Meissen teapot stand

Description
TITLE: Meissen teapot stand
MAKER: Meissen Manufactory
PHYSICAL DESCRIPTION: ceramic, porcelain (overall material)
MEASUREMENTS: L. 7" 17.8cm; W. 5¼" 13.3cm
OBJECT NAME: Tray
PLACE MADE: Meissen, Saxony, Germany
DATE MADE: 1740-1750
SUBJECT: Art
Domestic Furnishing
Industry and Manufacturing
CREDIT LINE: Hans C. Syz Collection
ID NUMBER: 1981.0702.4
COLLECTOR/ DONOR: 193
ACCESSION NUMBER:
(DATA SOURCE: National Museum of American History, Kenneth E. Behring Center)
MARKS: Crossed swords in underglaze blue.
PURCHASED FROM: Adolf Beckhardt, The Art Exchange, New York, 1942.
This tray is from the Smithsonian’s Hans Syz Collection of Meissen Porcelain. Dr. Syz (1894-1991) began his collection in the early years of World War II, when he purchased eighteenth-century Meissen table wares from the Art Exchange run by the New York dealer Adolf Beckhardt (1889-1962). Dr. Syz, a Swiss immigrant to the United States, collected Meissen porcelain while engaged in a professional career in psychiatry and the research of human behavior. He believed that cultural artifacts have an important role to play in enhancing our awareness and understanding of human creativity and its communication among peoples. His collection grew to represent this conviction.
The invention of Meissen porcelain, declared over three hundred years ago early in 1709, was a collective achievement that represents an early modern precursor to industrial chemistry and materials science. The porcelains we see in our museum collections, made in the small town of Meissen in the German States, were the result of an intense period of empirical research. Generally associated with artistic achievement of a high order, Meissen porcelain was also a technological achievement in the development of inorganic, non-metallic materials.
The Meissen teapot stand, molded after a form in silver, has a Japanese pattern in the Kakiemon style with chrysanthemums climbing from behind a brushwood fence, all painted in purple onglaze enamel with gold highlights. The pattern is more elaborate and crowded than original Kakiemon designs made in Japan, and the Meissen Manufactory adapted the Japanese originals to satisfy European tastes. The border has a honeycomb design punctuated with four floral motifs.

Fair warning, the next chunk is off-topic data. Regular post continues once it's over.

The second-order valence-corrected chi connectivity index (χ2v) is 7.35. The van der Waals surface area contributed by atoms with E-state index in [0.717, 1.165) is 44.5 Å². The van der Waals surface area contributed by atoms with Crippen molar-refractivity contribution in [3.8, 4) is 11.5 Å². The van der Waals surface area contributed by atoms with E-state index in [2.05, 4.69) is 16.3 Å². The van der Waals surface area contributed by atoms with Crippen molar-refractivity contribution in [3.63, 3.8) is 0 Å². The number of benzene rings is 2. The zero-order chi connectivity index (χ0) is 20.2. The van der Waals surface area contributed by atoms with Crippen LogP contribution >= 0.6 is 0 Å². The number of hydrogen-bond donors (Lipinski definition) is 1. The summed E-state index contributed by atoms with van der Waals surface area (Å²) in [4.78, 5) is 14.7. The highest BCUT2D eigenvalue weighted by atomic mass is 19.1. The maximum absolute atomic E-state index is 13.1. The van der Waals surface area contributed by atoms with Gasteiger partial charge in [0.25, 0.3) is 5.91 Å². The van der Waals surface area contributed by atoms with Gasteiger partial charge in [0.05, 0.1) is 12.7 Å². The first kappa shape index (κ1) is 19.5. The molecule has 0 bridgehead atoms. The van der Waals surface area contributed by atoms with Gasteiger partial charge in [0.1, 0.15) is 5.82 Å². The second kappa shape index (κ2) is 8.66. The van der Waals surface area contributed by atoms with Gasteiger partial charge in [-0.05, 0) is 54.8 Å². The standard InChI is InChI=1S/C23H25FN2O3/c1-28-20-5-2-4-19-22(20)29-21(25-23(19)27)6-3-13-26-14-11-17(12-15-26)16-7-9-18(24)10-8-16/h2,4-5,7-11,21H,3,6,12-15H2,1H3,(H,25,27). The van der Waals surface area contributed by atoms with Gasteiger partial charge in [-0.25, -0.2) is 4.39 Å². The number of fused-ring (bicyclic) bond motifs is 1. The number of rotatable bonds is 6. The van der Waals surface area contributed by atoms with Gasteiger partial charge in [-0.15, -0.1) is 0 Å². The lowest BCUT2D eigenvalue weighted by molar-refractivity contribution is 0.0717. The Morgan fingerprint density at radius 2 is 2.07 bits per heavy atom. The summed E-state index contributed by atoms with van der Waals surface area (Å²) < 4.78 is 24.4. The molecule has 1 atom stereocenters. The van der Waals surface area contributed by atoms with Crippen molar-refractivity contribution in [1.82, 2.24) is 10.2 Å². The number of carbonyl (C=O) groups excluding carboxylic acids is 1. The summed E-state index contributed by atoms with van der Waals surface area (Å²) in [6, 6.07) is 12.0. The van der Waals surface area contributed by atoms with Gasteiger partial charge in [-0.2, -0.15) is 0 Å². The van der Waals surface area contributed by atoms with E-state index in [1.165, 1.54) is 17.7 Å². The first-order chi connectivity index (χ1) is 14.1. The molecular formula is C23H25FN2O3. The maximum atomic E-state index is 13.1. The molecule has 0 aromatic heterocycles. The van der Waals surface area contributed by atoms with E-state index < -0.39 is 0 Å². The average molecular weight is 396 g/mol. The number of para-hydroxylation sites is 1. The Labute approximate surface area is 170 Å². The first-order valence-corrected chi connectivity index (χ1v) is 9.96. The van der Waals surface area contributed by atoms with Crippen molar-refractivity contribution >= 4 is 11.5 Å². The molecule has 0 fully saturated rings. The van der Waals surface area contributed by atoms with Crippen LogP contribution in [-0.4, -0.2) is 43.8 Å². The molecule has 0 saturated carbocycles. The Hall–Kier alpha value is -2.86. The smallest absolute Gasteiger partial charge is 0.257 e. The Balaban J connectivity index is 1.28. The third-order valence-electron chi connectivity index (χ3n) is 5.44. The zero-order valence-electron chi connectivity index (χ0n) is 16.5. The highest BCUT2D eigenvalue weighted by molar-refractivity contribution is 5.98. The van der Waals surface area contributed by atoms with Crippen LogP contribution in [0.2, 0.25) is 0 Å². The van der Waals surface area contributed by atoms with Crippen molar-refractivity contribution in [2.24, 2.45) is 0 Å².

Kakiemon is the name given to very white (nigoshida meaning milky-white) finely potted Japanese porcelain made in the Nangawara Valley near the town of Arita in the North-West of the island of Kyushu. The porcelain bears a characteristic style of enamel painting using a palette of translucent colors painted with refined assymetric designs attributed to a family of painters with the name Kakiemon. In the 1650s, when Chinese porcelain was in short supply due to civil unrest following the fall of the Ming Dynasty to the Manchu in 1644, Arita porcelain was at first exported to Europe through the Dutch East India Company’s base on the island of Dejima in the Bay of Nagasaki. The Japanese traded Arita porcelain only with Chinese, Korean, and Dutch merchants and the Chinese resold Japanese porcelain to the Dutch in Batavia (present day Jakarta), to the English and French at the port of Canton (present day Guangzhou) and Amoy (present day Xiamen). Augustus II, Elector of Saxony and King of Poland, obtained Japanese porcelain through his agents operating in Amsterdam who purchased items from Dutch merchants, and from a Dutch dealer in Dresden, Elizabeth Bassetouche.
Teapot stands protected the surface of a wooden tea table or lacquered tray from the heat of the teapot and guarded against spills from the spout. These objects are also described as spoon trays.
On the Japanese Kakiemon style see Ayers, J., Impey, O., Mallet, J.V.G., 1990, Porcelain for Palaces: the fashion for Japan in Europe 1650-1750; Impey, O., Jörg, J. A., Mason, C., 2009, Dragons, Tigers and Bamboo: Japanese Porcelain and its Impact in Europe, the Macdonald Collection
Takeshi Nagataki, 2003, Classic Japanese Porcelain: Imari and Kakiemon.
Jefferson Miller II, J., Rückert, R., Syz, H., 1979, Catalogue of the Hans Syz Collection: Meissen Porcelain and Hausmalerei, pp. 164-165.
Location
Currently not on view
date made
ca 1740-1750
1740-1750
maker
Meissen Manufactory
place made
Deutschland: Sachsen, Meissen
Physical Description
hard-paste porcelain (overall material)
Purple enamel and gold (overall color)
Kakiemon (European) (overall style)
Measurements
overall: 5 1/4 in x 7 in; 13.335 cm x 17.78 cm
overall: 1 5/16 in x 6 7/8 in x 5 5/16 in; 3.3655 cm x 17.4625 cm x 13.5255 cm
ID Number
1981.0702.04
accession number
1981.0702
catalog number
1981.0702.04
collector/donor number
193
Credit Line
Dr. Hans Syz
subject
Manufacturing
See more items in
Home and Community Life: Ceramics and Glass
Domestic Furnishings
Art
The Hans C. Syz Collection
Meissen Porcelain: The Hans Syz Collection
Data Source
National Museum of American History, Kenneth E. Behring Center

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